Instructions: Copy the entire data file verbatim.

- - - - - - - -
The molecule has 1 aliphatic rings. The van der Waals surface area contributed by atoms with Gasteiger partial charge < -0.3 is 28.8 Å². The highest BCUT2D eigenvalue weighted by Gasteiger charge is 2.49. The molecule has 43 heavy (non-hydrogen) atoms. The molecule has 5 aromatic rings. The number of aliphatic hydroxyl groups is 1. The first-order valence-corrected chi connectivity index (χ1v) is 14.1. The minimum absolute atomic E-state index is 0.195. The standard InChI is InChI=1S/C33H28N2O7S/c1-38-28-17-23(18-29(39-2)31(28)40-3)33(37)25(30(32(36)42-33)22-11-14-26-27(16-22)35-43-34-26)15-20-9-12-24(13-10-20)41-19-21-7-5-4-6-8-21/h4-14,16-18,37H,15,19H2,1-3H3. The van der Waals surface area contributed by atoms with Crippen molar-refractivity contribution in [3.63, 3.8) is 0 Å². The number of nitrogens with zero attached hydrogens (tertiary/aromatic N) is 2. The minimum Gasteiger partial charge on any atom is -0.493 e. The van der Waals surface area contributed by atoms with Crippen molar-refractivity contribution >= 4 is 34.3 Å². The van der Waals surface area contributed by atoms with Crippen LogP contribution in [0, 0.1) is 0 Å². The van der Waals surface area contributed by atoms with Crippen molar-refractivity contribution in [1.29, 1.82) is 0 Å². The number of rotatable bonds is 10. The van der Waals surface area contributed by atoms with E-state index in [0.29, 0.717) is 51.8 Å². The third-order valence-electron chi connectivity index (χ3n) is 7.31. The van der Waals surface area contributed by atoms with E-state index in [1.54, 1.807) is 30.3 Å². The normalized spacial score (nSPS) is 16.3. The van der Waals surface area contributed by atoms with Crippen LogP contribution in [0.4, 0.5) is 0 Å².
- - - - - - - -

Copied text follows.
The molecule has 1 aliphatic rings. The van der Waals surface area contributed by atoms with Gasteiger partial charge < -0.3 is 28.8 Å². The highest BCUT2D eigenvalue weighted by Gasteiger charge is 2.49. The molecule has 43 heavy (non-hydrogen) atoms. The molecule has 5 aromatic rings. The number of aliphatic hydroxyl groups is 1. The first-order valence-corrected chi connectivity index (χ1v) is 14.1. The minimum absolute atomic E-state index is 0.195. The standard InChI is InChI=1S/C33H28N2O7S/c1-38-28-17-23(18-29(39-2)31(28)40-3)33(37)25(30(32(36)42-33)22-11-14-26-27(16-22)35-43-34-26)15-20-9-12-24(13-10-20)41-19-21-7-5-4-6-8-21/h4-14,16-18,37H,15,19H2,1-3H3. The van der Waals surface area contributed by atoms with Crippen molar-refractivity contribution in [3.63, 3.8) is 0 Å². The number of nitrogens with zero attached hydrogens (tertiary/aromatic N) is 2. The minimum Gasteiger partial charge on any atom is -0.493 e. The van der Waals surface area contributed by atoms with Crippen molar-refractivity contribution >= 4 is 34.3 Å². The van der Waals surface area contributed by atoms with Crippen LogP contribution in [0, 0.1) is 0 Å². The van der Waals surface area contributed by atoms with Crippen molar-refractivity contribution in [1.29, 1.82) is 0 Å². The number of rotatable bonds is 10. The van der Waals surface area contributed by atoms with E-state index in [0.29, 0.717) is 51.8 Å². The third-order valence-electron chi connectivity index (χ3n) is 7.31. The van der Waals surface area contributed by atoms with E-state index in [1.54, 1.807) is 30.3 Å². The normalized spacial score (nSPS) is 16.3. The van der Waals surface area contributed by atoms with Crippen LogP contribution in [0.4, 0.5) is 0 Å².